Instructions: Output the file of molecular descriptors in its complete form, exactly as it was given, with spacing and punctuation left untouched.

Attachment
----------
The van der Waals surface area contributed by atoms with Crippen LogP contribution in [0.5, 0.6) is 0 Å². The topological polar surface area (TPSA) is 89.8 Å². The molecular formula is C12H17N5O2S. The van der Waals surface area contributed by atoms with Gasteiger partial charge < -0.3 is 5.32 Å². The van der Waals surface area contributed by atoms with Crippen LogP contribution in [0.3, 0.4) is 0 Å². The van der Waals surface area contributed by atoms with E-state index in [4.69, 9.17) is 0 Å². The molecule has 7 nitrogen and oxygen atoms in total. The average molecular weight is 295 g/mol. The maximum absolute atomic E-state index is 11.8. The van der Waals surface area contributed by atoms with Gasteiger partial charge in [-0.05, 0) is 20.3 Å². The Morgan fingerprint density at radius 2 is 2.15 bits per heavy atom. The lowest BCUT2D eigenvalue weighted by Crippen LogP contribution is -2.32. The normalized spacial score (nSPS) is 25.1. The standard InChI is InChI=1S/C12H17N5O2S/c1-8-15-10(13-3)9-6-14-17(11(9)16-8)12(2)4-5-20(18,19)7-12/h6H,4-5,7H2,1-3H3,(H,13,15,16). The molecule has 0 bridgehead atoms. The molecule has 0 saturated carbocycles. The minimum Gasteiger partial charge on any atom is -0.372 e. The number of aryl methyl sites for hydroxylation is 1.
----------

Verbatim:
The van der Waals surface area contributed by atoms with Crippen LogP contribution in [0.5, 0.6) is 0 Å². The topological polar surface area (TPSA) is 89.8 Å². The molecular formula is C12H17N5O2S. The van der Waals surface area contributed by atoms with Gasteiger partial charge < -0.3 is 5.32 Å². The van der Waals surface area contributed by atoms with Crippen LogP contribution in [0.3, 0.4) is 0 Å². The van der Waals surface area contributed by atoms with E-state index in [4.69, 9.17) is 0 Å². The molecule has 7 nitrogen and oxygen atoms in total. The average molecular weight is 295 g/mol. The maximum absolute atomic E-state index is 11.8. The van der Waals surface area contributed by atoms with Gasteiger partial charge in [-0.05, 0) is 20.3 Å². The Morgan fingerprint density at radius 2 is 2.15 bits per heavy atom. The lowest BCUT2D eigenvalue weighted by Crippen LogP contribution is -2.32. The normalized spacial score (nSPS) is 25.1. The standard InChI is InChI=1S/C12H17N5O2S/c1-8-15-10(13-3)9-6-14-17(11(9)16-8)12(2)4-5-20(18,19)7-12/h6H,4-5,7H2,1-3H3,(H,13,15,16). The molecule has 0 bridgehead atoms. The molecule has 0 saturated carbocycles. The minimum Gasteiger partial charge on any atom is -0.372 e. The number of aryl methyl sites for hydroxylation is 1.